Paulson Family links to Edwinstowe and the Primitive Methodist Church
Charles Paulson was born in Swinderby, Lincolnshire in 1849. He served his time as an apprentice wheelwright in Croxton Kerrial, Leicestershire. He moved to Edwinstowe, together with his wife and young daughter c1872.
He was employed on the Earl Manvers Estate as a wheelwright until c1897. His other children, three boys and a girl were all born in Edwinstowe.
Jane Ursula Haywood, Charles Paulson’s sister was married to Joseph Haywood. They lived at Budby. He was a blacksmith, also employed on the Earl Manvers Estate. Although widowed in 1925, she continued to live in Budby until her death in 1940 aged 89 years.
Charles at work
Annie Hodson Paulson was Charles Paulson’s wife. Her brother, William H. Kitchen, was together with his wife and family resident in Edwinstowe. He was employed as an agricultural labourer on the Earl of Manvers Estate.
Charles’s great passion in life was his commitment to the Primitive Methodist Church in Edwinstowe.
Charles Paulson and family outside the family home at Clyde Villa, Worksop
The Primitive Methodists were established in Edwinstowe around 1816-7 and their chapel was opened in 1848 on the corner of Friend Lane near the railway station opposite the Dukeries Hotel on Rufford Road. It was ‘a small, but clean and comfortable structure, with rising pews. Behind the tiny communion rail stood a high tub-shaped pulpit, fitted with two imposing paraffin lamps.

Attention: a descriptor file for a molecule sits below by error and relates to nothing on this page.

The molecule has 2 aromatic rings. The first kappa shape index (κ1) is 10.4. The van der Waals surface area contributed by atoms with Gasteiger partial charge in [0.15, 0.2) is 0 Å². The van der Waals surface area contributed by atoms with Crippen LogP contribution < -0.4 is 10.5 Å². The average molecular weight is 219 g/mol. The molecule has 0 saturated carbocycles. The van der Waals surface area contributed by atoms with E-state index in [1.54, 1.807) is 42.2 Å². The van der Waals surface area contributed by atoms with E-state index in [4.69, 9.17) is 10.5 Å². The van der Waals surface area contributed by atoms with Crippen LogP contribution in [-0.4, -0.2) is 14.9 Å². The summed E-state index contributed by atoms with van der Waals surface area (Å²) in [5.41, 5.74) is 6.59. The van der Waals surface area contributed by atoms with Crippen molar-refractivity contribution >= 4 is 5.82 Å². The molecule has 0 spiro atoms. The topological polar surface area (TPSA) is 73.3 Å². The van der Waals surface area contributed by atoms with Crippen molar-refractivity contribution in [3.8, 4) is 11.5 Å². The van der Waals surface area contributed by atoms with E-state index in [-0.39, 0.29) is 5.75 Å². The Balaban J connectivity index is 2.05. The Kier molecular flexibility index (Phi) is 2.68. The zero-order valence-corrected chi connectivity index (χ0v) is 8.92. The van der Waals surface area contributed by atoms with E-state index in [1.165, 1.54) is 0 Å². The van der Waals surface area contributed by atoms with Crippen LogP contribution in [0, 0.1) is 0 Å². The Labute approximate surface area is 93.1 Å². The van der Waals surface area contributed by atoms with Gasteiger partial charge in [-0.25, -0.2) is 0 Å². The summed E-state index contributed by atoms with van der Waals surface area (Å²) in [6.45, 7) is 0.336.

Charles and Annie’s two sons, Charles Henry and William Hodson, both served their time as wheelwrights with their father. William Hodson later became a Primitive Methodist Minister.
Rev. W H Paulson Obituary Minutes- Methodist Conference 1936 William Hodson & Mabel Bessie Paulson 1910
Stone Laying of new Sunday School in 1906
Charles was also a member of the team that looked after the Major Oak and it reported in the Sheffield Daily Telegraph July 1876, “During the last two years it has been the custom of the Primitive Methodists of the Eakring district to hold gathering at the Major Oak.”
He was an enthusiastic gardener and was a regular exhibitor of cut flowers and vegetables at the Annual Edwinstowe Flower Show. In August 1884, he displayed Phloxes, Woodhead Pansies and African Marigolds at the District Show.
Sport was valued and important part of Methodist life.
Methodist Chapel Football Team c1930’s
Rev. Paulson and his brother were enthusiastic sportsmen as you can see by the report below.
Sunday School Anniversary n.d.
The officiating Minister at Charles’s funeral service at Worksop in 1926, paid tribute to his committed and saintly life; noting his contribution to the Primitive Methodist Society during his years in Edwinstowe.
In 1951, the Primitive Methodists merged with the Wesleyan Methodists. After the final service in the Friend Lane chapel, the congregation paraded through the village to the Methodist Church where another service was held followed by a tea for the combined congregations. Official posts were divided between the two churches. Mr. S.L. Winfield who tenanted the farm next to the former Primitive Methodist Chapel used it to store his farm equipment. It gradually fell into disrepair and was demolished in 1986.